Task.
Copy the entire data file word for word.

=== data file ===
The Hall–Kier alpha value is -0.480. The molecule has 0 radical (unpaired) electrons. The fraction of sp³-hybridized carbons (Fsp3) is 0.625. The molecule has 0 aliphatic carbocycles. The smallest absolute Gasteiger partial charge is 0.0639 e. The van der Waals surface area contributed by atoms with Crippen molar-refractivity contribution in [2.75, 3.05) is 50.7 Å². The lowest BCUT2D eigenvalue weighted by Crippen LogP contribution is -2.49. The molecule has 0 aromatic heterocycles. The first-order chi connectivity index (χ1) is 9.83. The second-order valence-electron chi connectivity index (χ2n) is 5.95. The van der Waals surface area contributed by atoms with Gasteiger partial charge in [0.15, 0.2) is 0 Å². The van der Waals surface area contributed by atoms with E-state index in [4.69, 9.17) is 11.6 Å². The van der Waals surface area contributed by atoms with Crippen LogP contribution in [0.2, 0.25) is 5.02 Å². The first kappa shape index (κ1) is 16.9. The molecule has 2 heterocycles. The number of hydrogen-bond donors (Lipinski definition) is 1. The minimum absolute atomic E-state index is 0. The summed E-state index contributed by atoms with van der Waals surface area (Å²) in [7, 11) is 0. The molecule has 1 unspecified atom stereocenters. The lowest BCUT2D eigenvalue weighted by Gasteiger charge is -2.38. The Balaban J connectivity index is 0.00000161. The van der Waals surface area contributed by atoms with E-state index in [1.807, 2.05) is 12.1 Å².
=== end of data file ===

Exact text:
The Hall–Kier alpha value is -0.480. The molecule has 0 radical (unpaired) electrons. The fraction of sp³-hybridized carbons (Fsp3) is 0.625. The molecule has 0 aliphatic carbocycles. The smallest absolute Gasteiger partial charge is 0.0639 e. The van der Waals surface area contributed by atoms with Crippen molar-refractivity contribution in [2.75, 3.05) is 50.7 Å². The lowest BCUT2D eigenvalue weighted by Crippen LogP contribution is -2.49. The molecule has 0 aromatic heterocycles. The first-order chi connectivity index (χ1) is 9.83. The second-order valence-electron chi connectivity index (χ2n) is 5.95. The van der Waals surface area contributed by atoms with Gasteiger partial charge in [0.15, 0.2) is 0 Å². The van der Waals surface area contributed by atoms with E-state index in [4.69, 9.17) is 11.6 Å². The van der Waals surface area contributed by atoms with Crippen LogP contribution in [0.2, 0.25) is 5.02 Å². The first kappa shape index (κ1) is 16.9. The molecule has 2 heterocycles. The number of hydrogen-bond donors (Lipinski definition) is 1. The minimum absolute atomic E-state index is 0. The summed E-state index contributed by atoms with van der Waals surface area (Å²) in [7, 11) is 0. The molecule has 1 unspecified atom stereocenters. The lowest BCUT2D eigenvalue weighted by Gasteiger charge is -2.38. The Balaban J connectivity index is 0.00000161. The van der Waals surface area contributed by atoms with E-state index in [1.807, 2.05) is 12.1 Å².